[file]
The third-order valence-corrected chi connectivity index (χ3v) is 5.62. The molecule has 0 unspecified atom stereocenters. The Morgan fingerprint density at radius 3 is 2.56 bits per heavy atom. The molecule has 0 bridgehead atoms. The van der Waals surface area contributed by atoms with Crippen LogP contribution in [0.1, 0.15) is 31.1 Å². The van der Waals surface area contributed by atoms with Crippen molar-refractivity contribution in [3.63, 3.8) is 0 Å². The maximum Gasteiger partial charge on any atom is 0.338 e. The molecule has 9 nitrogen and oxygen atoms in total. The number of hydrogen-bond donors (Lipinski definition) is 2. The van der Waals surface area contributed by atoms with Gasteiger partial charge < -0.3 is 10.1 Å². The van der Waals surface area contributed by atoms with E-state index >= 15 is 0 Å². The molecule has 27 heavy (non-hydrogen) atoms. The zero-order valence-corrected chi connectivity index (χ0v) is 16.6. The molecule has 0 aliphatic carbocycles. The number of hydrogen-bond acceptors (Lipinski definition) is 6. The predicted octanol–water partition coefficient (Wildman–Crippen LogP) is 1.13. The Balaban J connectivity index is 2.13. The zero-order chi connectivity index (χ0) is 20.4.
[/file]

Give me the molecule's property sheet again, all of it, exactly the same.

The third-order valence-corrected chi connectivity index (χ3v) is 5.62. The molecule has 0 unspecified atom stereocenters. The Morgan fingerprint density at radius 3 is 2.56 bits per heavy atom. The molecule has 0 bridgehead atoms. The van der Waals surface area contributed by atoms with Crippen LogP contribution in [0.1, 0.15) is 31.1 Å². The van der Waals surface area contributed by atoms with Crippen molar-refractivity contribution in [3.63, 3.8) is 0 Å². The maximum Gasteiger partial charge on any atom is 0.338 e. The molecule has 9 nitrogen and oxygen atoms in total. The number of hydrogen-bond donors (Lipinski definition) is 2. The van der Waals surface area contributed by atoms with Gasteiger partial charge < -0.3 is 10.1 Å². The van der Waals surface area contributed by atoms with E-state index >= 15 is 0 Å². The molecule has 27 heavy (non-hydrogen) atoms. The zero-order valence-corrected chi connectivity index (χ0v) is 16.6. The molecule has 0 aliphatic carbocycles. The number of hydrogen-bond acceptors (Lipinski definition) is 6. The predicted octanol–water partition coefficient (Wildman–Crippen LogP) is 1.13. The Balaban J connectivity index is 2.13. The zero-order chi connectivity index (χ0) is 20.4.